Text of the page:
But that’s not an edict.  I don’t have the authority to require anyone to repeat a project.  Neither does your club’s vice president of education.

A very strong part of the Toastmasters experience is the opportunity to try.   We say we provide a supportive environment for our members to grow.

From Toastmasters International:

Toastmasters International Mission

We empower individuals to become more effective communicators and leaders.

Club Mission

We provide a supportive and positive learning experience in which members are empowered to develop communication and leadership skills, resulting in greater self-confidence and personal growth.

Doing something new often means failure until we master the skill.  Our program is designed to help the member – not to grade them.  You want grades?  Go to college.

That’s not what Toastmasters is about – which is why I get a little annoyed when I see the question time and again, “Can the VPE tell a member to repeat a Toastmasters speech project?  Can the VPE refuse to give credit for a bombed project?”

The answers are no.  A VPE can advise a member to repeat a speech project to improve their skills but cannot refuse to give credit in Pathways.  A completed project, regardless of success, is a completed project and must be respected when the member submits it for a level completion.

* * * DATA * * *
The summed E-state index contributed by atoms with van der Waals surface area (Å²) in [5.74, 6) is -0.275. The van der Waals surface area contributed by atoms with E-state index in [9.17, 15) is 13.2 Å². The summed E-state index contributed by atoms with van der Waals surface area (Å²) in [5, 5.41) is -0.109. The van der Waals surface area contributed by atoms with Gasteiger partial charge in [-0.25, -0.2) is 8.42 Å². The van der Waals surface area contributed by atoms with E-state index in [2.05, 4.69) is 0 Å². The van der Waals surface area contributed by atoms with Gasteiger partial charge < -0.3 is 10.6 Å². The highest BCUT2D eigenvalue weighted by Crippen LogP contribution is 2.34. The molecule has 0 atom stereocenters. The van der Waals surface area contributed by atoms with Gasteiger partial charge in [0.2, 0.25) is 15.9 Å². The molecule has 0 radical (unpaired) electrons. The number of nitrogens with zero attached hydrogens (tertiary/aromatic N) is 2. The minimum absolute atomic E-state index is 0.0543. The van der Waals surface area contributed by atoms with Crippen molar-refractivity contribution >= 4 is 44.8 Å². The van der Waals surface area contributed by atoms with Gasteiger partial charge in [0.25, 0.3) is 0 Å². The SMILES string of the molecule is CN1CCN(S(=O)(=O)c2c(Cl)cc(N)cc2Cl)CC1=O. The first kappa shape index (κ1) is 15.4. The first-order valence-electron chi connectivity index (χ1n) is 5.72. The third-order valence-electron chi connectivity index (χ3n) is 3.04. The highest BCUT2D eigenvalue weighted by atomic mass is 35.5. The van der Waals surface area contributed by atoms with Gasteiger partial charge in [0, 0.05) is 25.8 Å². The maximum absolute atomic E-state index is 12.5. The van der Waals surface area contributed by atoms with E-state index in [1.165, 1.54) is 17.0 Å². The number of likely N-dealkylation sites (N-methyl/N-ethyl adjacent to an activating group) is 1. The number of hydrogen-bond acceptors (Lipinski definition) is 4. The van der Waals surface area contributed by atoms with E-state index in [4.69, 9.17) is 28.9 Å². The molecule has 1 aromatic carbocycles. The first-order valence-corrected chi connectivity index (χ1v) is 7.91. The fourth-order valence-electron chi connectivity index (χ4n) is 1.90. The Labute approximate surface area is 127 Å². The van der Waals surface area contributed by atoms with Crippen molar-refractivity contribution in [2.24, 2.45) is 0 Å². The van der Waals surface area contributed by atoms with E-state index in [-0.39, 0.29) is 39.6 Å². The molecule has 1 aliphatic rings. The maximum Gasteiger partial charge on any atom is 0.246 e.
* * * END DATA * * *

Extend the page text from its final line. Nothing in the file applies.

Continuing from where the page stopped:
I can hear the gnashing of teeth.  I know this frustrates some members that others, perhaps with less drive or intention, wander through the projects with the least amount of work.  It doesn’t seem fair that some members get the level awards after producing a series of poor presentations.

Yep.  But let’s agree on this.

They’re going to get what they put the effort into and they’re going to get experience that will teach them some life lessons.

Even when a speaker starts a speech with “I didn’t have much time to prepare” – please don’t do that! – and proceeds to bomb – that experience is going to teach them something.  The member who is in the club because the boss told them to join Toastmasters and is barely putting in the effort – they’re learning something but mostly they’re just doing whatever it takes to get them to their goals.  It may hurt to think that we’re nothing more than a tool in their life… but we need to accept that not everyone is here for the same reason.

So the VPE will have to give the speaker credit for the completed Toastmasters speech project – even if it’s a disaster.

If you’re a new Toastmaster – please don’t worry about the bombed speech.  I’m here to tell you – you’re going to do it at some point.  But don’t worry about it.  We’ll still be here to encourage you and help you learn from the experience.

And probably we’ll clean the cobwebs from the corners after the meeting is over.

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How about you share this podcast with your fellow Toastmasters this week?  Just tell one person to give Toastmasters 101 podcast a listen.  That’s all I ask.

Happy New Years – okay, Toastmasters New Year!  Our new year starts on July 1 every year.  Next week, we’ll talk about setting your Toastmasters goals for the coming 12 months by taking a look at your whole Pathway, not just the next Toastmasters speech project.